Craig Johnson, the director of ministries at Pastor Joel Osteen’s Lakewood Church in Houston, Texas, clearly remembers the day his 5-year-old son, Connor, spoke for the first time in three years. He describes it in his new book, Champion.
“My wife came called me from upstairs, sobbing, and said, ‘Craig, get up here! I was just reading the Bible and praying with Connor, and he started speaking,’” he told The Christian Post. “I looked at her and said, ‘What do you mean? Our son hasn’t talked in years.’ She said, ‘Just come listen.’”
Leaning over Connor’s crib with tears running down their cheeks, Johnson and his wife waited for their son, who had been diagnosed with Autism several years earlier, to speak.
What happened next was nothing short of miraculous.
“He looked up at us, and word for word, my little son quoted the entire, 88-word declaration Pastor Joel Osteen gives before every sermon,” Johnson recalled. “‘This is my Bible. I am what it says I am. I can do what it says I can do. Today, I will be taught the Word of God. I boldly confess: My mind is alert, my heart is receptive. I will never be the same. I am about to receive The incorruptible, indestructible, Ever-living seed of the Word of God. I will never be the same. Never, never, never. I will never be the same. In Jesus name. Amen.’”
“Suddenly, I heard God say to me, ‘Your child is a gift. I’m going to use your son to reach millions of people. You’re looking at everything that’s wrong with him and not at what’s right,’” the pastor continued. “God spoke to me in four words: ‘Do you trust me?’”
In that moment, Johnson surrendered his — and Connor’s — future, to God.
“I said, ‘You’re all we’ve got. You’re the only one that can heal my son, but I trust you.’ From that moment on, I felt that everything was going to be OK.”
Three months after that intimate prayer, Connor spoke for the first time in years, bringing his parents to their knees in gratitude.
“That declaration was only the beginning,” Johnson said. “In that moment, God’s power was revealed in him. Connor has always been drawn to spiritual things. He can now quote 60 Scriptures, he can quote messages, he loves worship music, and he can even play the piano. He’s doing so well in school and mentors other kids.”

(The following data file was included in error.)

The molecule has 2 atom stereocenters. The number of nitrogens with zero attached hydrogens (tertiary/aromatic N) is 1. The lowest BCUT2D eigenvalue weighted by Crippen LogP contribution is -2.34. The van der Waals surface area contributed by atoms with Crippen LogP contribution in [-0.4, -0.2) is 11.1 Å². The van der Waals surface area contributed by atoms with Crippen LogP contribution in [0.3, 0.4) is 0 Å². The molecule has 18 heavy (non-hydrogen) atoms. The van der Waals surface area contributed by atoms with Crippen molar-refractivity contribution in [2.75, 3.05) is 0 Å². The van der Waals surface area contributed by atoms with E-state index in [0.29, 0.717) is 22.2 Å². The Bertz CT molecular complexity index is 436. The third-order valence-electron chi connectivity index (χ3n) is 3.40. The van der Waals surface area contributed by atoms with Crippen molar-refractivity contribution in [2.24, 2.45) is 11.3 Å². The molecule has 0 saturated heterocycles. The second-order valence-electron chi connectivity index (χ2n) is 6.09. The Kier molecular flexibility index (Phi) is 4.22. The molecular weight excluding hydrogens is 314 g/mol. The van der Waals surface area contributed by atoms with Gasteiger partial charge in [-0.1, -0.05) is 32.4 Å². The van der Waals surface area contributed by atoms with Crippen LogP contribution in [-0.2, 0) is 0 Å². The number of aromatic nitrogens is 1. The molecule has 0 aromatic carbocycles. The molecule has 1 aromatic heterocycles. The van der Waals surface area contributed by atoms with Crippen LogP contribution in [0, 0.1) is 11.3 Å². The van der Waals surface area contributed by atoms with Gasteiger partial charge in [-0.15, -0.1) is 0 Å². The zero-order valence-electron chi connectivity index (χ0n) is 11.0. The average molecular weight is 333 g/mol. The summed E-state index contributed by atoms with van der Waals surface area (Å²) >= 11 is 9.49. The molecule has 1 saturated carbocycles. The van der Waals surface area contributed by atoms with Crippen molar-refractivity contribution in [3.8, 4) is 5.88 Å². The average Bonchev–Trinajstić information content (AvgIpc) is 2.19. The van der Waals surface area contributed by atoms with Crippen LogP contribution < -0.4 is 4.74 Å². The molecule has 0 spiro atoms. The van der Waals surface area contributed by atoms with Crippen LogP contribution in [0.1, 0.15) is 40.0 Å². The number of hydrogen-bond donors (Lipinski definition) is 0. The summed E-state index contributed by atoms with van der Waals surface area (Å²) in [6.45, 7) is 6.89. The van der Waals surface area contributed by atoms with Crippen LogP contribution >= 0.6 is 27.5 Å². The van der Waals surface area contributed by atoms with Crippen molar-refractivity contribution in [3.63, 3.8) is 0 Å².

Determined to help other kids like Connor, Johnson, who shares his family’s powerful story in his book, Champion, launched Champions Club, a specially designed developmental area for kids, youth, and adults with special needs. The program is holistic, meeting the needs of children in four ways: spiritually, intellectually, mentally, and physically. The program, which also provides a full Christian curriculum, serves more than 300 special needs families every week. Today, there are over 60 Champions Clubs developmental centers on every continent around the world.
“We never expected the kind of response we received, but it absolutely took off,” Johnson said. “We were just doing what God told us to do. He says, ‘Truly I tell you, whatever you did for one of the least of these brothers and sisters of mine, you did for me.’”
A recent survey of 50 families from five Champions Club locations around the world found that 86 percent of parents said Champions Club positively affected their child academically; 96 percent of parents reported seeing positive changes in their child’s behavior since attending the cub, and 100 percent of parents said the organization positively affected their children’s spiritual life as well as their home life.
“Every student is a champion,” Johnson said. “We’ve seen God use our son to reach millions of people. Every one of these children was created by God, in His image and with a destiny and purpose. I’m not going to let them be forgotten anymore.”
The pastor said his message to parents of special needs children is simple: Don’t give up.
“Your child has gifts and talents, and if you trust God, He’ll bring those out,” he said. “God doesn’t want them to be hidden, He wants to use your children because they can do great things. If God can do it for Connor, he can do it for your child.”
Johnson also encouraged parents going through a storm to find every opportunity to help others.
“It gives you a different perspective on your storm and helps you to fly to rise higher,” he said. “When you stay in your storm, it becomes easy to get depressed or discouraged. Be good to others when you’re going through a storm. That’s what moves a parent from a victim to a victor.”
Originally published on mychristnews.com